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Other versions claim it was built before, shortly after the “El Barranco” house, also a Michelizzi property, was finished, during the feverish and tense political environment the world went through before the war. In the late 30s, the Italian businessman asked for local constructor Juan Torres’s help while building a house in Villa Argentina called “El Barranco.”


El Águila (The Eagle)
El Águila (The Eagle)



Later, in the house’s grounds, the constructor built (at his boss’ instruction) a small room with a hipped roof unaided by any blueprint. Over this construction, Torres built a second story in the shape of an eagle’s head. Finally, Torres built a third story, a lookout that resembles a ship’s bow, rounded off with the head of a swordfish or dolphin. The building was located in a forest clearing and could only be accessed by the owner’s inner circle, which added to the many urban legends that surround the place, since its original purpose remains a mystery.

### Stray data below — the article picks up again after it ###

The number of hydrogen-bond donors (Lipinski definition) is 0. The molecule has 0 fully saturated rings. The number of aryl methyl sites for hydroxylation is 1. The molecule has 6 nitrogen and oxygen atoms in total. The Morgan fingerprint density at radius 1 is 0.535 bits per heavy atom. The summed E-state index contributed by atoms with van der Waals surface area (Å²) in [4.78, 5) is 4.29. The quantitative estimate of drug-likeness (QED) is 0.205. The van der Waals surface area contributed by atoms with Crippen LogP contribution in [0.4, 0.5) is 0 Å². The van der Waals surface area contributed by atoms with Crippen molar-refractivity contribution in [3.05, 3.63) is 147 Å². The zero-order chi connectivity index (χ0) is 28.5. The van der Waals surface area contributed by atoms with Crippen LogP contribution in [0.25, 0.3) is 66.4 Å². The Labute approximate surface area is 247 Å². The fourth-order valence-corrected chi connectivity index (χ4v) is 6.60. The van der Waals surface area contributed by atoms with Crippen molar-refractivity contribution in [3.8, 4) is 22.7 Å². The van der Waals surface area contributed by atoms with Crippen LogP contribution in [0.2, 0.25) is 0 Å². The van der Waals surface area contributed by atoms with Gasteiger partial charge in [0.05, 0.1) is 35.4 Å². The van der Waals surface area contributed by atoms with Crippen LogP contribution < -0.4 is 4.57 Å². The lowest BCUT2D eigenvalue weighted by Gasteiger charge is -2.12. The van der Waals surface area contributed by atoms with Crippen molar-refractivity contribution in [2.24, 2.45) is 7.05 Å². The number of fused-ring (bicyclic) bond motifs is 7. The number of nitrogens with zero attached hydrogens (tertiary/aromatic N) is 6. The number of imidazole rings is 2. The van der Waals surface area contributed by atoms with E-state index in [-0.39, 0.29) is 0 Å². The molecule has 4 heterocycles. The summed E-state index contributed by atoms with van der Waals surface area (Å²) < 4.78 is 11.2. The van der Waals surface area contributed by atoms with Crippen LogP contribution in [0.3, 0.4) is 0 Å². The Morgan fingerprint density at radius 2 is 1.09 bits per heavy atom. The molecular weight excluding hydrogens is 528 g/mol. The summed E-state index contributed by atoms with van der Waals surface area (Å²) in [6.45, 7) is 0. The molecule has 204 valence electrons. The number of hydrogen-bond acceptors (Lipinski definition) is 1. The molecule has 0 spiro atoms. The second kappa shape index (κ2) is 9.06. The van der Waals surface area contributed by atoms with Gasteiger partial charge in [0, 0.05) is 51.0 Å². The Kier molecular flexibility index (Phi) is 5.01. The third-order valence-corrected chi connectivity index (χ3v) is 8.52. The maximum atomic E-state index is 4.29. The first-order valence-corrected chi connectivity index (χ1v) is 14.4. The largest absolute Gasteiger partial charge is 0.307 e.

The “Eagle” was abandoned for years, until it was restored and reopened in 2003.


Address: 1st by 3rd Streets, Villa Argentina (KM 44 of the Interbalnearia Route).
Available bus lines from Montevideo: 710, 222, C4 (Parque del Plata), 711 (La Floresta), 713 (Santa Ana or Jaureguiberry).




5) Cristo Obrero Parrish

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Another stop while touring the town is the Church of Christ the Worker, declared a National Monument and American Heritage site. It was built by engineer Eadio Dieste (1917-2000) between the months of March 1958 and July 1960. Dieste’s work is distinguishable by domed constructions, curved surfaces, the use of reinforced ceramics, brick plates, steel frames, and minimal cement.